Color itself is perhaps the most obvious example of distortion and representation. There’s the infamous linguistic problem where William Gladstone, in his 1856 Studies on Homer and the Homeric Age took apart the entirety of Homer’s works to notice a particular absence: the absence of the color blue. Instead, the problem became encapsulated in the phrase οἶνοψ πόντος, often translated as “wine-dark sea”. Gladstone developed his own theories (that the Greeks were colorblind) which lead to him being mocked, but also in turn gave rise to an entire field of study around how colors arise in languages around the world, and how communities will necessarily prioritize the colors and descriptions that are most helpful to their day to day life. None of this affects the scientific fact that each color we see is a specific wavelength of light, a physical reality, or that even the rod and cone receptors in our eyes can be tricked by color proximity or contrast, or that there are bands of visible light available to other creatures on this planet that we will never see or know. While we are arguing if the dress is white and gold or black and blue, reindeer, dogs, cats, pigs, ferrets, cows, and many other mammals are instead using their ultraviolet vision to color their world.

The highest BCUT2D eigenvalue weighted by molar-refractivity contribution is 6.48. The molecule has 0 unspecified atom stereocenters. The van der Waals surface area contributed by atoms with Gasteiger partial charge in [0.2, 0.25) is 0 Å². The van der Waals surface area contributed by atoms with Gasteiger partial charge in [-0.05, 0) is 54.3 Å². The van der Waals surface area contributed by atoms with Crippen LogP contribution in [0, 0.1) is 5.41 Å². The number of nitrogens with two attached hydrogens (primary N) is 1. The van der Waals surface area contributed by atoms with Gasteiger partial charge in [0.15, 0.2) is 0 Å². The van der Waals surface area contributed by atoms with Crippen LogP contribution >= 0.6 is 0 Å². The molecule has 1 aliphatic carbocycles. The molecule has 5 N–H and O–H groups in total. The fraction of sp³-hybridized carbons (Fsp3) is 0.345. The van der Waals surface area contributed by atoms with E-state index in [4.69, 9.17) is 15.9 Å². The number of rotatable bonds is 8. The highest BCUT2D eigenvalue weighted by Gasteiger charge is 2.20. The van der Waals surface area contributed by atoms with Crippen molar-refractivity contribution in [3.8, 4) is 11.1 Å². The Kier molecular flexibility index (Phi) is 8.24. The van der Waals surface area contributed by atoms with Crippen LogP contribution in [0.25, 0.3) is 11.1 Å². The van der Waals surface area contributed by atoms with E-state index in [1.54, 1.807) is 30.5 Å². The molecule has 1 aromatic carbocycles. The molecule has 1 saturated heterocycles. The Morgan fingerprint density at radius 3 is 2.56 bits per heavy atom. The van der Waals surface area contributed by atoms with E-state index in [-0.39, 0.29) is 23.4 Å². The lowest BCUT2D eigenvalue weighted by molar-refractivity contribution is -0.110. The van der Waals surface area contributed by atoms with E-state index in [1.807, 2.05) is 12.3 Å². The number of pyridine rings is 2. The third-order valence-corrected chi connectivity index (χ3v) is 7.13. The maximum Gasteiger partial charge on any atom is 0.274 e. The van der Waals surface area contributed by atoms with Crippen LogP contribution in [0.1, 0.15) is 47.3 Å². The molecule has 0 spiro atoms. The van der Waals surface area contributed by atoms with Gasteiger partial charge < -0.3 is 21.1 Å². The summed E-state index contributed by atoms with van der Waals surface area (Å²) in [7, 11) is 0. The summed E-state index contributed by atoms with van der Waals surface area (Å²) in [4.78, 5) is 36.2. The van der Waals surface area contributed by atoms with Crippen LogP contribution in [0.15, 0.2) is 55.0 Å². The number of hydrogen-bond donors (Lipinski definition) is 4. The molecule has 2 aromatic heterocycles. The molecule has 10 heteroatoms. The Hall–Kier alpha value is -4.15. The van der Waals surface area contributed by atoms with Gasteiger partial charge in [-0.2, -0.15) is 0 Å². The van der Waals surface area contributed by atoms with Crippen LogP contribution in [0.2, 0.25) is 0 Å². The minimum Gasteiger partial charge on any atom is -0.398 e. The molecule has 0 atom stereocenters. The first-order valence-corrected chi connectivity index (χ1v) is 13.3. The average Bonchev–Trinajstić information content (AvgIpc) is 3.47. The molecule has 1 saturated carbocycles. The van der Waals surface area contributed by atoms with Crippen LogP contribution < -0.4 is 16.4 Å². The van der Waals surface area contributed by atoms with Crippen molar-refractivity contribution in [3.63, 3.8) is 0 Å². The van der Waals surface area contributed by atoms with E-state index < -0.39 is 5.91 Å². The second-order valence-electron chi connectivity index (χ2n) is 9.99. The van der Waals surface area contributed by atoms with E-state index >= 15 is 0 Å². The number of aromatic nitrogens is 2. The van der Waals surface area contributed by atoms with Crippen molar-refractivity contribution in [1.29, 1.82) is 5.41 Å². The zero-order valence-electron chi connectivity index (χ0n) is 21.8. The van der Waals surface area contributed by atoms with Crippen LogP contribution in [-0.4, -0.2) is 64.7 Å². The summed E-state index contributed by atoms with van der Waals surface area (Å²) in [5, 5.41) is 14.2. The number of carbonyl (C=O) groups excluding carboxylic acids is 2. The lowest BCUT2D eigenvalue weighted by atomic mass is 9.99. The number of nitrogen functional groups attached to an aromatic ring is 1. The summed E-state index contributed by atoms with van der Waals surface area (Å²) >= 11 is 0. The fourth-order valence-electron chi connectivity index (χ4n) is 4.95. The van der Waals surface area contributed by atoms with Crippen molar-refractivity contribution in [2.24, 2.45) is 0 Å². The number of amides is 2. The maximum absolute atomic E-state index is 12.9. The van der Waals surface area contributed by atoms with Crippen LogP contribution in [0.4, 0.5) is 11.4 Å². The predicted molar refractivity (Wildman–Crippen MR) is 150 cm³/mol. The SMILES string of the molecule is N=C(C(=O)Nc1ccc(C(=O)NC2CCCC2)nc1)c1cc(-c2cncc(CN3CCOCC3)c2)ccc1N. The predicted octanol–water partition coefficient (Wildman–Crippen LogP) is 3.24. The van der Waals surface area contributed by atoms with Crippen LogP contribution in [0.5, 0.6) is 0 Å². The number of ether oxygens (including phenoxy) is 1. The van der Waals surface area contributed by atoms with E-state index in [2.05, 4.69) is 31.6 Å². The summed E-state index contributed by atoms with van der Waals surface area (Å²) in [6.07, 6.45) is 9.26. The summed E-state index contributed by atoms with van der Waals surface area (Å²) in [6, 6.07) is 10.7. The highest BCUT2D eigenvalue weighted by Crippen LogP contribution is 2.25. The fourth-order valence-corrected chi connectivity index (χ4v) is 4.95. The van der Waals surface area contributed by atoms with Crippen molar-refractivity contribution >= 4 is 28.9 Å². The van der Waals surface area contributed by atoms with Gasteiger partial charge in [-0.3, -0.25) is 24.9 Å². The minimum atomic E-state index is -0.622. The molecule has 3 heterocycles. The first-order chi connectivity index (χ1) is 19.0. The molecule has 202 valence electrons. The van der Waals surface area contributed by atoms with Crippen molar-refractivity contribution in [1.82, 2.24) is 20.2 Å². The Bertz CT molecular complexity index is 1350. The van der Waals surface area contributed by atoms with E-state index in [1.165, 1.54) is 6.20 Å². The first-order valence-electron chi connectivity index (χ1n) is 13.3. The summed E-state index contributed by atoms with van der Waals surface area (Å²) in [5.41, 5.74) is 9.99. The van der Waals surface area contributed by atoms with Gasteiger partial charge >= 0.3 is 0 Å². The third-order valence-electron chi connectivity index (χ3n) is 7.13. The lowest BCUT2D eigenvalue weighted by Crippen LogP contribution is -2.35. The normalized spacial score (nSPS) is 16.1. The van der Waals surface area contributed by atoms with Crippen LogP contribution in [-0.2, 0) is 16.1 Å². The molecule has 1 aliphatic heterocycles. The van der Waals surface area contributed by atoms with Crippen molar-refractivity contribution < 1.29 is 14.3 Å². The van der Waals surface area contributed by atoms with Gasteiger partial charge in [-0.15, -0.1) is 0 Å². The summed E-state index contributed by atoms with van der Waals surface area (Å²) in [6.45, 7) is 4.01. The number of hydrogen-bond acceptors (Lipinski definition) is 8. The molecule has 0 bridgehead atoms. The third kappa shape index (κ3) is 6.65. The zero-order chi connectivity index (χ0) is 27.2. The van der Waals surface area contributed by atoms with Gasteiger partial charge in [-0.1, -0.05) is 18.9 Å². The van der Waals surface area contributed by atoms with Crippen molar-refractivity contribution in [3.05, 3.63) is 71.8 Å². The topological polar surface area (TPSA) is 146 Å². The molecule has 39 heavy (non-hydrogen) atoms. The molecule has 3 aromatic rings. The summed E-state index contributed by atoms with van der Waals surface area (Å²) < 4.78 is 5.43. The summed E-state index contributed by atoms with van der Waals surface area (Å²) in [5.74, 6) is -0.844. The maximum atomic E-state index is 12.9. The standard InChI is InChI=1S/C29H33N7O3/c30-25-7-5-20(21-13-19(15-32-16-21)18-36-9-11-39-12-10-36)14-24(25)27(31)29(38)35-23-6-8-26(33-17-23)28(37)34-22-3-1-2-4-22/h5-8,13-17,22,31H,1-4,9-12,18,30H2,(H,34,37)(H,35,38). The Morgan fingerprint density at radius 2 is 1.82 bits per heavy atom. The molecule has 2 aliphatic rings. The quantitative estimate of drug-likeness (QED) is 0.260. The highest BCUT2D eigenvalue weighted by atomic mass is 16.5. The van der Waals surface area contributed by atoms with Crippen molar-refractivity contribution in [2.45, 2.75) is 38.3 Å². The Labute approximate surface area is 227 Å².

To create our 2-point perspective as a society, where two individuals are the points of most extreme poles of distortion and the real world is the point of least distortion, to represent and talk about that real world, we have come to rely on language. The subjective and objective experience come together where we create words, where we can point at an object and use the same signifier to describe the signified. It doesn’t matter if we see different greens; we both lay in the grass, feel the wind whipping through our hair in the bright spring and we agree, all the world is green.